As I mentioned last time, although my schedule hasn’t lightened during this season, I am continuing to make certain decisions to engage in various reflective exercises with the time that I do have available.
I was gifted a copy of the book Younique, by Will Mancini, which was just released earlier this year. I’m finding it a helpful companion for personal reflection on, and articulation of, my passions, values, and other related matters.
But one portion especially struck me from the perspective of followership.
In Chapter 3, entitled “Climb”, Mancini lays out 4 steps necessary for taking the insights of such personal reflection and turning them into true personal development.
I won’t steal Mancini’s thunder on the whole process, but Step 3 is “Value to show.” While I think he produced a fairly ambiguous title simply to accord stylistically with the other headings he uses in this chapter, the substance of his thought is significant.
Here are a few quotations:
- “As you get to know yourself…and learn from your experiences…you will soon make yourself more valuable.”
- “Value to show means striving for the continual refinement of your role description in your current vocation or place of employment. It means that you proactively broker a great exchange—you bring more contribution to your work and you get more vitality at your work. That’s aligning your 9-to-5 time with your divine design.”
- “It’s amazing to me how many people don’t second-guess the best way to invest their talents and time on behalf of their employer….”
- “If you are doing the same job the same way you did last year, you are not growing.”
- “What is the specific use of your experiences, passions, skills, and abilities that is the highest and best use not just for you but for your organization?”
If you’ve followed this blog for some time, or been exposed to either of the Embracing Followership books, hopefully you can hear some of the dominant threads of what it means to be an excellent follower shining through this list.
Self-awareness. Growth. Stewardship. Role clarity. Contribution.
Mancini does provide some concrete ways of considering how you might add extra value to your current organization—and the next step is to be willing to make even more radical employment changes if that’s what’s required to enter into a place of best fit for you.
But in this above list, I find a great evaluative framework for considering the quality of our followership and our journey of pursuing excellence.
I am personally in a season of “second-guessing the best way to invest my talents and time,” while also acknowledging that I am fundamentally “doing the same job the same way I did last year.” The potential conclusion—despite my regular pursuits of self-awareness and reflection—that I am not truly growing, that I am not actually changing or enhancing my activities as a result of gaining personal insight, and despite the fact that I have a very strong desire to improve the quality of my contribution and to “get more vitality at my work”—it’s all a little terrifying, and a bit discouraging.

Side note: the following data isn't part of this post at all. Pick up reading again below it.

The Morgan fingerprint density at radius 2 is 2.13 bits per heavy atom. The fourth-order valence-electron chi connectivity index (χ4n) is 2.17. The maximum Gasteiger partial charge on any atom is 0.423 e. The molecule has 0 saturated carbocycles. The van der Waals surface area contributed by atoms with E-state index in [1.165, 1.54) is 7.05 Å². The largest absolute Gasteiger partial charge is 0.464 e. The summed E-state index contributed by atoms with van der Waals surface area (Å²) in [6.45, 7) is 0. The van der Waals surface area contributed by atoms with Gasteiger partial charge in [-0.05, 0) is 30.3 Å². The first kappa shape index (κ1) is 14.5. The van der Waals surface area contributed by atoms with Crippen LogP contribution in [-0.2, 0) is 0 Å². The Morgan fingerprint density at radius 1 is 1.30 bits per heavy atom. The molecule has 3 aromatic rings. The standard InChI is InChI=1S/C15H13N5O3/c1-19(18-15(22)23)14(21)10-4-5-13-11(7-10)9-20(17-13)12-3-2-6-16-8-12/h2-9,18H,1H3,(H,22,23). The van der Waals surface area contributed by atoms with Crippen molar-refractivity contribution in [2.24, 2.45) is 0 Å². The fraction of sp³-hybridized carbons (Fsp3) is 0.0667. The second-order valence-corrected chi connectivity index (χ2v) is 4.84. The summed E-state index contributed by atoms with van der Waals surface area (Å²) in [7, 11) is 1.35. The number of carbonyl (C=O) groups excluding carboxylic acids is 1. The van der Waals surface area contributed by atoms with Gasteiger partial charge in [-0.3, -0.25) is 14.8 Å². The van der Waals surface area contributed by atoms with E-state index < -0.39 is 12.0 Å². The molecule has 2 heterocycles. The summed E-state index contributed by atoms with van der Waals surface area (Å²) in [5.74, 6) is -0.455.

For me, it underscores the reality that committing to excellence in our followership, in our organizational affiliation and participation, is real work. It takes significant personal resources and intentionality. And it also requires helpful guides, supports, and resources along the way. (Find some free help on our various resources pages: Reads & Links, Bibliographies, & Companion Downloads.)
And maybe one thing that is still missing (which Mancini hasn’t yet made strong mention of thus far in my reading) is that engaging along with fellow journeyers is also essential.
One of the reasons I wrote my follow-up companion volume was to bring the individual journey of embracing followership into a group context.
To fill my own gap, I have just recently begun some regular conversations with my current boss about my feelings, thoughts, desires, and reflections. Also, I have begun meeting fortnightly (I love that convenient shorthand for “every two weeks” which we frequently say here in the UK) with a mentor as an additional place to process and seek the application of my reflections.
I have high hopes that there will be real produce from this endeavor. At a minimum, I don’t want to be doing the same role in the same way next year. Maybe I won’t even be in the same role. Maybe not even in the same organization.
But I am committed to a meaningful, substantial, impactful, and positive journey both in the short-term as I desire to add value to my current colleagues and our projects, but also in the long-term as I seek answers to weighty questions about my contributions.
All of this may sound a bit like a New Year’s Resolution, despite it being mid-May.
Thankfully, it’s never too late to start, continue, deepen, or expand one’s journey of self-awareness and excellence.
How are you working toward making yourself and your contributions different in the next year?
For encouragement and guidance in understanding and applying yourself to following and leading with excellence and helping others to do the same, see:
Embracing Followership: How to Thrive in a Leader-Centric Culture (by Allen Hamlin Jr; Feb 2016), and A Discussion Guide for Teams & Small Groups (Dec 2017) —
along with our variety of free downloadable resources and the index of other posts on this site.